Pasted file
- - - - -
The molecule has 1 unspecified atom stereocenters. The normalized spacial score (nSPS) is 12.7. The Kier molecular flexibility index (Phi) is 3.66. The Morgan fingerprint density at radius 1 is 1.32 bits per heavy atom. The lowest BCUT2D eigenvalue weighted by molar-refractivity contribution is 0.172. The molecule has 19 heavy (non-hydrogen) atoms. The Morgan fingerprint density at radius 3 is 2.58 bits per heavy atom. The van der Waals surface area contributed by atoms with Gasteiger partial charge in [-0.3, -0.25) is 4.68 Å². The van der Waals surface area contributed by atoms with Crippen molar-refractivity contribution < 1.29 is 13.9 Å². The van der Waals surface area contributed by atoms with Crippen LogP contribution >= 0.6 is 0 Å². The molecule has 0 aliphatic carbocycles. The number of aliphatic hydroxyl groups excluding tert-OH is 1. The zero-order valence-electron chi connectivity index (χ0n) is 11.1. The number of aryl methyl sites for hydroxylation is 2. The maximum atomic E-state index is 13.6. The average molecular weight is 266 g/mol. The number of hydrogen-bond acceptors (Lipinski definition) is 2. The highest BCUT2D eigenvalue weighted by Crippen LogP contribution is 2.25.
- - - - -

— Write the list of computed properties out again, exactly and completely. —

The molecule has 1 unspecified atom stereocenters. The normalized spacial score (nSPS) is 12.7. The Kier molecular flexibility index (Phi) is 3.66. The Morgan fingerprint density at radius 1 is 1.32 bits per heavy atom. The lowest BCUT2D eigenvalue weighted by molar-refractivity contribution is 0.172. The molecule has 19 heavy (non-hydrogen) atoms. The Morgan fingerprint density at radius 3 is 2.58 bits per heavy atom. The van der Waals surface area contributed by atoms with Gasteiger partial charge in [-0.3, -0.25) is 4.68 Å². The van der Waals surface area contributed by atoms with Crippen molar-refractivity contribution < 1.29 is 13.9 Å². The van der Waals surface area contributed by atoms with Crippen LogP contribution >= 0.6 is 0 Å². The molecule has 0 aliphatic carbocycles. The number of aliphatic hydroxyl groups excluding tert-OH is 1. The zero-order valence-electron chi connectivity index (χ0n) is 11.1. The number of aryl methyl sites for hydroxylation is 2. The maximum atomic E-state index is 13.6. The average molecular weight is 266 g/mol. The number of hydrogen-bond acceptors (Lipinski definition) is 2. The highest BCUT2D eigenvalue weighted by Crippen LogP contribution is 2.25.